AW: Can you hold that, I am happy to be informed that it appears that Professor Chomsky is back on the line with us again. Oh’, I guess he’s not, I think he was for a time. I apologize to Prof Chomsky, even though he’s not hearing me right now, and we will certainly invite him to be back with us again if we can’t get him on again right now. But he will certainly be invited to be on the show again to answer fully some of these questions we have. So until Professor Chomsky is on, Jeff, we have you on, you were one of our first guests on the show, this is Jeff Blankfort from California, originally, now in D.C.

JB: Just for a couple of days.

AW: Just for a very important panel.

AW:I believe we just have a few more minutes, so Jeff, would you like to address, with thirty seconds, you have thirty seconds for a final comment.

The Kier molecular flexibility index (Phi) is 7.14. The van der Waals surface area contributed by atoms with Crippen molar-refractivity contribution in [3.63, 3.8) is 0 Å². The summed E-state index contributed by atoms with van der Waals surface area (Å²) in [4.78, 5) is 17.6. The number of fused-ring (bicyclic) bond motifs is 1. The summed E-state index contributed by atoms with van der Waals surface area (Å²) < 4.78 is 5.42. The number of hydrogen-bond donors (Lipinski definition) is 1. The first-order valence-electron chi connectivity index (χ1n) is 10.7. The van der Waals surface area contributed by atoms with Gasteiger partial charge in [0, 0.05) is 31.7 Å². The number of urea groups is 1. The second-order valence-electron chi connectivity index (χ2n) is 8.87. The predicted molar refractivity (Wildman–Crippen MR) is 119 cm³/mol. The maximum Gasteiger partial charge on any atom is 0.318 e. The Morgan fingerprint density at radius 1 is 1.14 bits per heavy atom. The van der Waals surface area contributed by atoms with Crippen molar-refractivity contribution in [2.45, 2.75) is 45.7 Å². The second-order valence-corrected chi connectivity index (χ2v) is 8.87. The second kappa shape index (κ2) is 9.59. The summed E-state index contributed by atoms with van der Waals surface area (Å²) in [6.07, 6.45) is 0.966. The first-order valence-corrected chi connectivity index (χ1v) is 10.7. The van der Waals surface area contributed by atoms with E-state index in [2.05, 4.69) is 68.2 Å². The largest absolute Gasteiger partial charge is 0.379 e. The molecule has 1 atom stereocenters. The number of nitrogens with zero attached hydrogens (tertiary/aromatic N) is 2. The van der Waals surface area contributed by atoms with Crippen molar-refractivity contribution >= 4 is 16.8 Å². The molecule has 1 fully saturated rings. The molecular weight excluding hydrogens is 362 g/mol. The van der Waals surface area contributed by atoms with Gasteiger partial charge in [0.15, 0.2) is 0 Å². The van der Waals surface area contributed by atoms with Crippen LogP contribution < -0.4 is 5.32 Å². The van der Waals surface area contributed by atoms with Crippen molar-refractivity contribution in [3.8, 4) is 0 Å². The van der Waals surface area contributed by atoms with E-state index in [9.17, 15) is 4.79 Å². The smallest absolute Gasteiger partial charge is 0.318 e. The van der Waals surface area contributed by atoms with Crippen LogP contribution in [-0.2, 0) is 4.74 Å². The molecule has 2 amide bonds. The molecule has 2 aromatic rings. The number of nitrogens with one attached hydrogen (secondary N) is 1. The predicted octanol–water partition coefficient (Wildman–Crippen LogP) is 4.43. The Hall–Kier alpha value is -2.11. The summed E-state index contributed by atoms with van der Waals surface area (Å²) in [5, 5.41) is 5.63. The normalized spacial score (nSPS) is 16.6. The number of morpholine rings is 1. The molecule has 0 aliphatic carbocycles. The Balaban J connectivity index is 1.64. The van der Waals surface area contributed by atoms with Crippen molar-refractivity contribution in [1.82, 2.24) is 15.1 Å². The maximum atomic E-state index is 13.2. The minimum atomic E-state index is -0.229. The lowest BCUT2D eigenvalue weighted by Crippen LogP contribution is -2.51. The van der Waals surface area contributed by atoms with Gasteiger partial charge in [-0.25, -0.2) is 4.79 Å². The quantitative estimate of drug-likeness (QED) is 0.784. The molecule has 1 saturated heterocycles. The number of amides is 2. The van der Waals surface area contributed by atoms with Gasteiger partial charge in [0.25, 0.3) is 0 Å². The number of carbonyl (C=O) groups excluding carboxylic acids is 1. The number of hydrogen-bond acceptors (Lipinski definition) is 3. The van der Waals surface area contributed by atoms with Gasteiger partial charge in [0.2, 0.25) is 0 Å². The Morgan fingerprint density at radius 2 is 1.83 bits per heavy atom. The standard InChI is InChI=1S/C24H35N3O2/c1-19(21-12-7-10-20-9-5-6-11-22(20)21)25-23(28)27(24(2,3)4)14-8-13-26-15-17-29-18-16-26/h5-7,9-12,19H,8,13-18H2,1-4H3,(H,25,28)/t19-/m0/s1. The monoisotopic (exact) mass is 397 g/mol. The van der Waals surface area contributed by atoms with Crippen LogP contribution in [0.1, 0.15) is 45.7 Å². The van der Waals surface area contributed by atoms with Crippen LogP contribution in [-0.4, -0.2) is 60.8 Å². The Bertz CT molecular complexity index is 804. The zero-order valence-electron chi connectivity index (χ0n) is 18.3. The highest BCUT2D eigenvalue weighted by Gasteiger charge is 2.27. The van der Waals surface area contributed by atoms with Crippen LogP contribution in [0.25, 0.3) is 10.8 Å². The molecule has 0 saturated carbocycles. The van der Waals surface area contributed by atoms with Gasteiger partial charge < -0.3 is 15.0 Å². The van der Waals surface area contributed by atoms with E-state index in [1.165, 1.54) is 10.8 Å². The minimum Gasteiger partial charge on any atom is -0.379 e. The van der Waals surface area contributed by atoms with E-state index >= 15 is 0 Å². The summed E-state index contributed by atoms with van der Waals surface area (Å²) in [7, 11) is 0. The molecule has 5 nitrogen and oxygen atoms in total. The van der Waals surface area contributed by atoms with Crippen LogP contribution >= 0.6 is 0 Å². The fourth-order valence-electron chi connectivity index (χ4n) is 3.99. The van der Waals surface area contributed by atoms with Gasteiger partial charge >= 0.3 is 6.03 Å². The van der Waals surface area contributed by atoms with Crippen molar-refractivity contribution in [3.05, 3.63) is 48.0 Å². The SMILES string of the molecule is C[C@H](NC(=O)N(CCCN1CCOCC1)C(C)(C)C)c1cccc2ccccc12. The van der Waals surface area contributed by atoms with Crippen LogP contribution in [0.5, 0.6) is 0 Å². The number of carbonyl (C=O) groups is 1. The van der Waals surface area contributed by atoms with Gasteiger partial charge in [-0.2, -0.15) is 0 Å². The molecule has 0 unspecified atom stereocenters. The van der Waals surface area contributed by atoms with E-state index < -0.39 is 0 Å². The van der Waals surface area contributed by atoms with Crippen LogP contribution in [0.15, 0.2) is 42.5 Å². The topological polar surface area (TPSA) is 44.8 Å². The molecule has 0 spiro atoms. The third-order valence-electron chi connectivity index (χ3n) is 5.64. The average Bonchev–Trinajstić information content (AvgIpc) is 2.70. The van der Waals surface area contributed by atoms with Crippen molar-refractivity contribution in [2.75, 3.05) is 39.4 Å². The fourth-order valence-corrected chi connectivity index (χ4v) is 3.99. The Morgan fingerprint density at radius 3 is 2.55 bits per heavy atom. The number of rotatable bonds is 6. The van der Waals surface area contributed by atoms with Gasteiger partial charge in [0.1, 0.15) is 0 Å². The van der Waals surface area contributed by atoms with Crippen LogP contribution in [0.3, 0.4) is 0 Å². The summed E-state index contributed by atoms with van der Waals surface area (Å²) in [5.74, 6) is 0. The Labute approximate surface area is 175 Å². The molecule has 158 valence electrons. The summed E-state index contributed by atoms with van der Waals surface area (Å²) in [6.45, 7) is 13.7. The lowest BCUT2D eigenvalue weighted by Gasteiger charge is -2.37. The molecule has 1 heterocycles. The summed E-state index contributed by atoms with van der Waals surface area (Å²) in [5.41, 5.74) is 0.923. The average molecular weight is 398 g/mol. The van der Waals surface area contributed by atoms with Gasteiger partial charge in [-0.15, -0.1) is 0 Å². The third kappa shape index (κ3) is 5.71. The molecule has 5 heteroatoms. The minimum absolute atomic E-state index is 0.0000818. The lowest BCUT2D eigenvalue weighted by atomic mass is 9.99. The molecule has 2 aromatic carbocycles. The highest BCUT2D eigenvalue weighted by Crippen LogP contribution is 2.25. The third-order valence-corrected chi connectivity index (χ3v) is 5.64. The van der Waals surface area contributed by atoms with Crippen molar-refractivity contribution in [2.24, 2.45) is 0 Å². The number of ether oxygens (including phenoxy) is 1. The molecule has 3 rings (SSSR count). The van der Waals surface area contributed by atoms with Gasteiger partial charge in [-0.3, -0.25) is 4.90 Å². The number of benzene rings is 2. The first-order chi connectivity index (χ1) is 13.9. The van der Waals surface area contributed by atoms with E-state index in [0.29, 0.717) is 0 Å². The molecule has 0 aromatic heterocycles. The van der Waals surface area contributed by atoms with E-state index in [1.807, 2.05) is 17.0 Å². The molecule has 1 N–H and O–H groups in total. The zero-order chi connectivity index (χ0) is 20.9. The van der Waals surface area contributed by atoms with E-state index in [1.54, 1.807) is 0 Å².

JB: basically, I think we should not focus on what the solution should be in Israel-Palestine but we should focus on what we can do to hold our politicians’ feet to the fire, because quite clearly what we see is the Israel lobby’s chokehold on the U.S. congress and unless we recognize it and deal with it on a local level…

AW: Kathleen, if you’re there, I think you have twenty seconds.

Kathleen: I wanted to ask Professor Chomsky about Rachel Maddow, Keith Olbermann, Chris Matthews, Diane Rehm, all these people ignoring the Goldstone Report and that forty percent of the West Bank is occupied by Israel.

AW: Thank you Kathleen and we’ll get back to you next week, I hope. This is Jerusalem Calling, Alison Weir.

Allison Weir Interviews Chomsky – July 2010